Beach Volleyball – Karch Kiraly

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by Faye Rapoport


Every now and then I come across an athlete who has accomplished just about everything possible at every level of his or her sport. When it comes to volleyball, that athlete is Karch Kiraly of the AVP Pro Beach Volleyball Tour, who in addition to his pro career is the only player in Olympic volleyball history to win three Gold medals. Kiraly was part of the U.S. Gold Medal indoor teams in 1984 and 1988, and added a Gold Medal in beach volleyball at the 1996 Atlanta Olympic Games with teammate Kent Steffes.

When trying to list the championships Kiraly has earned and the accolades that have been heaped on this player, it’s hard to know where to start. In beach volleyball alone, Kiraly has won 143 pro beach titles and became the most winning beach volleyball player of all time when he and Adam Johnson captured the 1999 Chicago Open. Kiraly has won beach titles with 12 different players, including 76 with Steffes. He was the first player to earn more than $2 million in career earnings, and he became the first player to break the $3 million mark at the last tournament of the 2002 season in Las Vegas.

Before his startling career as a pro beach volleyball player, Kiraly made his mark on the indoor court. He led the USA National Team to two consecutive Olympic Gold Medals (1984, 1988), and to the first-ever Triple Crown (1986 FIVB World Indoor Championships). He was named the FIVB’s “Best Player in the World” twice (1986 and 1988). As a professional player, Kiraly led Il Messaggero of the Italian Professional League to the 1991 team title. He served as ambassador for USA Volleyball from 1990-1995.

As for high school and college, let’s just say that Kiraly was CIF Player of the Year as a senior at Santa Barbara High School, and was inducted into the UCLA Hall of Fame in 1992 after an All-American volleyball career for the Bruins that included three NCAA championships. His jersey (No. 31) was retired on March 7, 1993 at UCLA’s Pauley Pavilion.

But Kiraly isn’t all about awards. He learned the game on the beach at age six from his father, Dr. Laszlo Kiraly, who was a junior player in Hungary before emigrating to the U.S. And now Kiraly, who is raising sons Kristian and Kory with his wife Janna, oversees the Karch Kiraly Scholarship Fund, awarding scholarships to graduating high school volleyball players. He has also authored several books on training and volleyball.

When did this athlete, you might ask, have time to talk about foot health? I caught him on his cell phone on August 7, while he was en route to the Manhattan Beach Open in California. And what he had to say might surprise you. According to Kiraly, careless beachgoers who leave litter in their wake cause most of the foot problems experienced by beach volleyball players. It sounds like you have been playing indoor and beach volleyball for most of your life. Is that true?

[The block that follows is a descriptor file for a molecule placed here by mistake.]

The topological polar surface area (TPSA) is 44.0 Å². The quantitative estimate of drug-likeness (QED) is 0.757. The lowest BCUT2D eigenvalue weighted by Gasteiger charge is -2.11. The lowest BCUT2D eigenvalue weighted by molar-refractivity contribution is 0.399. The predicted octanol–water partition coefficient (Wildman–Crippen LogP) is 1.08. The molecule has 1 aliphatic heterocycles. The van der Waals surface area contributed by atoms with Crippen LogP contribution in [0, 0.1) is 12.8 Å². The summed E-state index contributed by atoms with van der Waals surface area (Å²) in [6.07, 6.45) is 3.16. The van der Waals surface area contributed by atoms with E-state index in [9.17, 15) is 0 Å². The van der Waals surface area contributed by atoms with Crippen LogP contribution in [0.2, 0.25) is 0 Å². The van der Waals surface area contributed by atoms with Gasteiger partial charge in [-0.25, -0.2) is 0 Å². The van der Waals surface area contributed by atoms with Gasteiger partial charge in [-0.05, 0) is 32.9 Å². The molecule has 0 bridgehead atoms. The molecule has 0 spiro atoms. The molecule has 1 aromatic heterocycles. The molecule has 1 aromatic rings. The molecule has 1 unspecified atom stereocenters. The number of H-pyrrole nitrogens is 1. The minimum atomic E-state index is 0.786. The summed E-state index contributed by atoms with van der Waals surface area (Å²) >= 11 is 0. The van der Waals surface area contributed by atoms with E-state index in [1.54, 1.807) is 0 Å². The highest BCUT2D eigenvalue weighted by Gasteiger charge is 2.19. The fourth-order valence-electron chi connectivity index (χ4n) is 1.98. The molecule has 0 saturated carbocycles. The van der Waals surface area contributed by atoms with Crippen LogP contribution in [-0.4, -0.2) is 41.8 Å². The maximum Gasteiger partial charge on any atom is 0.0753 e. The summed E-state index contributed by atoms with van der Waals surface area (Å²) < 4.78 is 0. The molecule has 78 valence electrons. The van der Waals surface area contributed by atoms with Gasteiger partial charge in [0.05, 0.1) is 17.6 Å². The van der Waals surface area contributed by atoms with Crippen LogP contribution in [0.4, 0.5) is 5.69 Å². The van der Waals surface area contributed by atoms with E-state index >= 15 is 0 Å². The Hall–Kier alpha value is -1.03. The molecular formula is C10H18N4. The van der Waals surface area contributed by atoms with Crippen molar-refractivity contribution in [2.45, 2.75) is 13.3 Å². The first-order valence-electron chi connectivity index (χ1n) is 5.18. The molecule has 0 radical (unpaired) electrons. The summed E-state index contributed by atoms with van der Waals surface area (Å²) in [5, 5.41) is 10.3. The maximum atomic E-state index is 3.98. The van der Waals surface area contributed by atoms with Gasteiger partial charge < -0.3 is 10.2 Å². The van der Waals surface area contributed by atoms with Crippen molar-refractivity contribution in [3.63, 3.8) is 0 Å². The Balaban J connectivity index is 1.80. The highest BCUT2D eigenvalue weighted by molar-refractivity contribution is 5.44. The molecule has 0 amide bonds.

Kiraly: I actually retired from indoor volleyball about 11 years ago and haven’t really played since, except to do some clinics. From that point forward I have been focused on beach volleyball. I got my start when I was six years old and my dad started to teach me to play. When I first got involved it was on the beach, and when I was in high school I was playing both. I played high school indoor during the year, and beach volleyball in the summers. It was the same at UCLA. Then I played on the U.S. indoor team for about eight years, the Olympic team. During those years, when I had a few moments to spare I played some beach volleyball. Because this is, we are interested in what the differences were playing in shoes indoors and playing with bare feet on the beach.

Kiraly: It was strange early in my indoor career. The shoes that everyone aspired to wear were really almost like slippers. It was unbelievable how these world-class athletes were training for hours on end on a very thin gum-soled shoe. We as kids looked to these players, who were from the Soviet Union, Cuba and Japan, for our cues. In retrospect I think those shoes were terrible support for our feet. We went to a heavier and heavier shoe over time, to a much more supportive shoe, like a basketball shoe, even a ¾ high top. We had to watch out for landing on our teammates’ feet, especially at the net. It went through an evolution as we explored how much support we wanted, and eventually the U.S. team were the ones who were emulated as we got better and better.